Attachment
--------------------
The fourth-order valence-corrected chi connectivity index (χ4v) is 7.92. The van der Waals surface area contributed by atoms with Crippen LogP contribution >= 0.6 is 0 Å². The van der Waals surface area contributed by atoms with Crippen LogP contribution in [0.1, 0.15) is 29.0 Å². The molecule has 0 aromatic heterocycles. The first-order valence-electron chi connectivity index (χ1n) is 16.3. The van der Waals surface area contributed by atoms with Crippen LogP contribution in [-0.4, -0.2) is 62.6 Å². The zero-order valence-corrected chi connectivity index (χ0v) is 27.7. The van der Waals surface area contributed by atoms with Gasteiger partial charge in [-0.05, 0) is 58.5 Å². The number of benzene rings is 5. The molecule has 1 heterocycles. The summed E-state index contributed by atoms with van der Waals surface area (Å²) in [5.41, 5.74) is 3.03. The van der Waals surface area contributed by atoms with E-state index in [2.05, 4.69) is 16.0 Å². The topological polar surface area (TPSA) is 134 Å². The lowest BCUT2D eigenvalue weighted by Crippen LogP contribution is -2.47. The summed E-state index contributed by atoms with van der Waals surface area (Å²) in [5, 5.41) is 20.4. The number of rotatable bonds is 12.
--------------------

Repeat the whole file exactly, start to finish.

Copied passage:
The fourth-order valence-corrected chi connectivity index (χ4v) is 7.92. The van der Waals surface area contributed by atoms with Crippen LogP contribution >= 0.6 is 0 Å². The van der Waals surface area contributed by atoms with Crippen LogP contribution in [0.1, 0.15) is 29.0 Å². The molecule has 0 aromatic heterocycles. The first-order valence-electron chi connectivity index (χ1n) is 16.3. The van der Waals surface area contributed by atoms with Crippen LogP contribution in [-0.4, -0.2) is 62.6 Å². The zero-order valence-corrected chi connectivity index (χ0v) is 27.7. The van der Waals surface area contributed by atoms with Gasteiger partial charge in [-0.05, 0) is 58.5 Å². The number of benzene rings is 5. The molecule has 1 heterocycles. The summed E-state index contributed by atoms with van der Waals surface area (Å²) in [5.41, 5.74) is 3.03. The van der Waals surface area contributed by atoms with E-state index in [2.05, 4.69) is 16.0 Å². The topological polar surface area (TPSA) is 134 Å². The lowest BCUT2D eigenvalue weighted by Crippen LogP contribution is -2.47. The summed E-state index contributed by atoms with van der Waals surface area (Å²) in [5, 5.41) is 20.4. The number of rotatable bonds is 12.